For the sake of argument... let's say its some of the most brilliant songwriting ever... and let's say that the performances are absolutely killer... the question still remains -- what is the purpose of making the recording?  Is it a "vanity project" for you to play in your car / for your friends?  Are you trying to shop your songs to other performers?  Are you trying to shop your songs for uses in movies / TV shows / etc.?  ...are you going to try to "self promote" and sell the stuff over iTunes?  ...are you planning on pressing vinyl?

Once you start to answer those kinds of questions [and questions from the first group] chances are the answers to your questions will appear for you.  If its a commercial endeavor and you feel like having killer gear will make your JOB [remember... we call it "playing"... but if you're earning from it -- its "work"] easier -- go for it.  The RADAR / Great River combination will absolutely make your work flow process easier... the question is whether or not you'll A) get a return on that investment; B) will that easier workflow help your end product come out better?  C) will the result of "B" affect the result of "A"?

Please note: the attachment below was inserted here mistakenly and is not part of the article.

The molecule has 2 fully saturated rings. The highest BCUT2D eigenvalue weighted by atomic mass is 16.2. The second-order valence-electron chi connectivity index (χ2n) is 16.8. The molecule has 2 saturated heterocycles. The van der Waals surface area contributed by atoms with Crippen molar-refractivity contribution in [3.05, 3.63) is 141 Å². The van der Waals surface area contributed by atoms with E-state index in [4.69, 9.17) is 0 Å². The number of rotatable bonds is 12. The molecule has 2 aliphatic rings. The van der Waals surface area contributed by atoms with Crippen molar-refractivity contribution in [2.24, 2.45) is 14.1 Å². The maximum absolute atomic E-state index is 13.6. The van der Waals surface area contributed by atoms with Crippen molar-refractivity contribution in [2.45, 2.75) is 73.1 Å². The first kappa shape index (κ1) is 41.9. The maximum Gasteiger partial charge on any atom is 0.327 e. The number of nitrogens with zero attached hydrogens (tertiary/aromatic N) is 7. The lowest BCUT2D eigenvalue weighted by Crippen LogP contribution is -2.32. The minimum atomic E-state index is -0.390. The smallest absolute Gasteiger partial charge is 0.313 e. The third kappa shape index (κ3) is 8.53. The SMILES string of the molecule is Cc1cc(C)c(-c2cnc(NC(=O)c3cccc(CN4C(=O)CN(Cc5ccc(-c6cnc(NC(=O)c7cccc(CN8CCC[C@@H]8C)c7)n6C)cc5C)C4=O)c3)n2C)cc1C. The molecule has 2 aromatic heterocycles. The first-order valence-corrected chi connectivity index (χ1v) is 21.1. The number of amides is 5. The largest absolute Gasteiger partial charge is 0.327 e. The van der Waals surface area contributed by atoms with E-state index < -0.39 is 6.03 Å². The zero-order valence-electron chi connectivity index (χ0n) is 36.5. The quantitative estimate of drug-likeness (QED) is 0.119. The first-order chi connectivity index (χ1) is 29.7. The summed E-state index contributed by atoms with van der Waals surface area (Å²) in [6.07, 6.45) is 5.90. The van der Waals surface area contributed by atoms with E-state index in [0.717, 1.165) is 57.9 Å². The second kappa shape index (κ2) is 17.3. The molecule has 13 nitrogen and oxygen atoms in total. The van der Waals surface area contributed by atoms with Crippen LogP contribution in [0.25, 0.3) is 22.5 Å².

Figure out your goals, once that is done then the hardware will fall into place as you gain more experience [BTW - "experience" is what you get immediately after you actually needed the initial knowledge].

Peace
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CN Fletcher

mwagener wrote on Sat, 11 September 2004 14:33
We are selling emotions, there are no emotions in a grid


"Recording engineers are an arrogant bunch
If you've spent most of your life with a few thousand dollars worth of musicians in the studio, making a decision every second and a half... and you and  they are going to have to live with it for the rest of your lives, you'll get pretty arrogant too.  It takes a certain amount of balls to do that... something around three"
Malcolm Chisholm

chasdennis

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Re: Considering a new Converter
« Reply #3 on: January 02, 2016, 08:14:14 pm »

Fletcher,
  thee art brilliant. plain and simple.